Anckorn EggWe recently made friends with a ninety-five year old Magic Circle member named Fergus (Gus) Anckorn. Gus caught our attention not just because he is a skilled and experienced practitioner, but because his abilities as a magician are woven into an unbelievable tale of survival as a POW. He used magic to gain favor with his captors and boost his friends’ morale, and there are other aspects of his story so serendipitous that they too resemble magic.

We first encountered Gus while researching The Piddington’s. After publishing Barry Wiley’s brilliant piece on the Piddington’s in Gibecière Vol. 8 No. 2, we decided to investigate a bit further. Upon asking Eddie Dawes about Sydney Piddington, Braddon and the others, Eddie kindly informed us that “Gus Anckorn was there at Changi too and you can still speak to him!” It turns out that the Piddington’s world famous telepathy act, unlike anything else in magic at the time, was developed in large part by Gus and Sydney Piddington while the two were in Changi Prison during the war. (You can listen to a full recording of the act by clicking HERE). With the lead provided by Mr. Dawes, we found our way to London and managed (with the help of a number of people including Matthew Field and Peter Lane) to meet Gus and arrange a visit to his home. At ninty-three, Gus has more energy than many a third of  his age. He performed excellent magic for hours on end and told us many stories about his life as a prisoner of the Japanese.

Young GusMany details of Gus’s terrifying yet charmed life is described in Peter Fyans book Captivity, Slavery, Survival as a Far East POW: Conjuror on the Kwai. During his years as a prisoner, he was blown up; left for dead in a ditch; water boarded with ether; shot through the back of the knee; covered in burning creosote; and forced to work on the infamous Burma railway. For much of this time, Gus’s right hand was incapacitated and his leg was so damaged that he needed to drag it with a piece of rope in order to walk.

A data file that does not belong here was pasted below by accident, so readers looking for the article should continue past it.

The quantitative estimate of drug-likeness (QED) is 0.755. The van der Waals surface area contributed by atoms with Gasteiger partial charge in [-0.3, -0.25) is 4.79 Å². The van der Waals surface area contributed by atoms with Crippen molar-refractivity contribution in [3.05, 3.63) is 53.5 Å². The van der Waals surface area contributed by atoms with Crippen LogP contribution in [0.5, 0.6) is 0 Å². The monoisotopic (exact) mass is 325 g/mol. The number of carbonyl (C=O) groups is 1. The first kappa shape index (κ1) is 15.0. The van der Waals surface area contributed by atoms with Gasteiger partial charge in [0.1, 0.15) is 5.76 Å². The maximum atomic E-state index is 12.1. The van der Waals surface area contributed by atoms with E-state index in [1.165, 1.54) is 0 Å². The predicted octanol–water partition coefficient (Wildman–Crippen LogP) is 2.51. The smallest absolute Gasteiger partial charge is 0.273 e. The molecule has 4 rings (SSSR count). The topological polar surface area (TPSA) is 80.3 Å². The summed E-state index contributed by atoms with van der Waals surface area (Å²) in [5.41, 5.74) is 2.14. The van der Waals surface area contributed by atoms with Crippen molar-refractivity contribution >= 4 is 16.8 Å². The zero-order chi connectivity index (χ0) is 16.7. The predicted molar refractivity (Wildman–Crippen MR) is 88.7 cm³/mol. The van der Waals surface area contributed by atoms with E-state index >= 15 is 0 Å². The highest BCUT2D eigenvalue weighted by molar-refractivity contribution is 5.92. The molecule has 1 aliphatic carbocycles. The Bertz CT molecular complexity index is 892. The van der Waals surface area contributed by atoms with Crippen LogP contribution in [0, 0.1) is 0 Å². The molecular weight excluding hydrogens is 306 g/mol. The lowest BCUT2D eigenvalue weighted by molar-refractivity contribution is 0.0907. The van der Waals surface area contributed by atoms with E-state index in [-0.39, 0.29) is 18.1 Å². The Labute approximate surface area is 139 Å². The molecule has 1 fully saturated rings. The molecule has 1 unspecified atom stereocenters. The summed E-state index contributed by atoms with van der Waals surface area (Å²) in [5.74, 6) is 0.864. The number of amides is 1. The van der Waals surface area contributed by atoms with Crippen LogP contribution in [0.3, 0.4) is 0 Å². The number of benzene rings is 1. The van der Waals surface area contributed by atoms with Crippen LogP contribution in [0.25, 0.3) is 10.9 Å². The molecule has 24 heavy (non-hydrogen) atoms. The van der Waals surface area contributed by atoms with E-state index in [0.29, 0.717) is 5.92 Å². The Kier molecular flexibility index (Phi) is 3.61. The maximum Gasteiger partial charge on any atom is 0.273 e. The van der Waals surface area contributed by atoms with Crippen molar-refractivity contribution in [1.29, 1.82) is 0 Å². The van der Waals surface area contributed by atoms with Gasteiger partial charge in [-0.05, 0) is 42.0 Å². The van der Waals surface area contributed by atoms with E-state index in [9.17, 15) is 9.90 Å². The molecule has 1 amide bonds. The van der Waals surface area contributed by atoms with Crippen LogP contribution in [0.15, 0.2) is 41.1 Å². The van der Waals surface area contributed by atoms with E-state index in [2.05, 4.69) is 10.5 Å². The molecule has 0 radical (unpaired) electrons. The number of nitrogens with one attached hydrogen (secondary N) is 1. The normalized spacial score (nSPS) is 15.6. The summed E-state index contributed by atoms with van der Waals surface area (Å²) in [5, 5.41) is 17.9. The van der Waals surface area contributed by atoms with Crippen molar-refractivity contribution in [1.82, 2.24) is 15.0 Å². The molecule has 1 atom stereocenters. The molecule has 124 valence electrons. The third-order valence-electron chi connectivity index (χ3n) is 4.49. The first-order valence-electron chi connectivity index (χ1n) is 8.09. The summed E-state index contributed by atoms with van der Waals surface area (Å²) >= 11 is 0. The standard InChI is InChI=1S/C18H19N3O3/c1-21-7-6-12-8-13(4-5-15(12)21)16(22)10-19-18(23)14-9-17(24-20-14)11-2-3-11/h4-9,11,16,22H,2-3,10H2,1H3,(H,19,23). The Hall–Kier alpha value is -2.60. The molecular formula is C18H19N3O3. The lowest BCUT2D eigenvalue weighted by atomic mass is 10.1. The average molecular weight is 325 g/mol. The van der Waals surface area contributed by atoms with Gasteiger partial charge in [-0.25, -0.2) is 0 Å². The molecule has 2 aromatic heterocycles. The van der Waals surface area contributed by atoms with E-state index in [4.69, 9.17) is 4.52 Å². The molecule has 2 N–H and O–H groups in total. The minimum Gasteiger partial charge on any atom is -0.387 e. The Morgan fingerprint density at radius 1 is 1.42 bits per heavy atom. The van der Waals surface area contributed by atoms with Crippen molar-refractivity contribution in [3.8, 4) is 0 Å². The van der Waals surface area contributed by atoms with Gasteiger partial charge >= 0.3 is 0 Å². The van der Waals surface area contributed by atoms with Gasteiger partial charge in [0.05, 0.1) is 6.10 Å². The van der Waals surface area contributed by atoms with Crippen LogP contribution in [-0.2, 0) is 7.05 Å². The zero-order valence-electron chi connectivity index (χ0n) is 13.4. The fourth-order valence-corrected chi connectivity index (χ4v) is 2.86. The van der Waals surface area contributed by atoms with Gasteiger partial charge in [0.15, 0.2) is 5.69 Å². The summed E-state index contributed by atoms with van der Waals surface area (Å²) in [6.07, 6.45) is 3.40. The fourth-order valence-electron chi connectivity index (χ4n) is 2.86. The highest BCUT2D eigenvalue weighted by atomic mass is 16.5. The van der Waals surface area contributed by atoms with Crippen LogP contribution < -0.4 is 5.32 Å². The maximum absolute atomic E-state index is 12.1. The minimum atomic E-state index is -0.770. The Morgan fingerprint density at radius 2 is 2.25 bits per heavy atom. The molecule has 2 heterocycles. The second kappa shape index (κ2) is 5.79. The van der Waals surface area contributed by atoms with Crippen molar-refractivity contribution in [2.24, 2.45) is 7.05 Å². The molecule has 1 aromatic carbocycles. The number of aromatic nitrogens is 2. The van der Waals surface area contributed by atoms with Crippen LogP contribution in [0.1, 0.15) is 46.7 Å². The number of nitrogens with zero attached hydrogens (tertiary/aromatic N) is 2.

Despite many gruesome episodes, Gus considers himself the luckiest man in the world. After his right hand was nearly blown off by  bombers, he found himself in bed at the Alexandra Military Hospital with a poorly tied tourniquet around his arm. He saw that the walking wounded and the entire hospital staff was being marched out the door and executed by Japanese soldiers. Bed-ridden patients were then stabbed to death with bayonets. However, Gus’s damaged arm was bleeding profusely over his chest, and the soldiers with bayonets assumed that he had already been executed. There are numerous similar moments in Gus’s story where an instance of bad luck placed him out of harm’s way just before an arbitrary massacre or explosion.

Beyond luck, however, Gus’s skill as a magician often kept him and his fellow prisoners fed and safe. The commandant of his prison camp took a particularly liking to magic and frequently requested performances. Gus quickly noticed that his captors, thinking of their prisoners as “verminous,” refused take back any objects that he’d borrowed and touched during his feats. For this reason he used a great variety of objects, making a coin appear in a can of fish, or manipulating bananas and cigarettes. All of this supplemented the small portions of rice that he and fellow prisoners were living on. Gus’s performances also resulted in less brutal treatment of  himself and his fellow prisoners.

There are many more twists, turns, and outright miracles that kept Gus alive. His life mixes together bravery with magic, wit, and the most well-timed luck imaginable. It makes for a humbling and inspiring adventure story. And it is a reminder that great magic has power.


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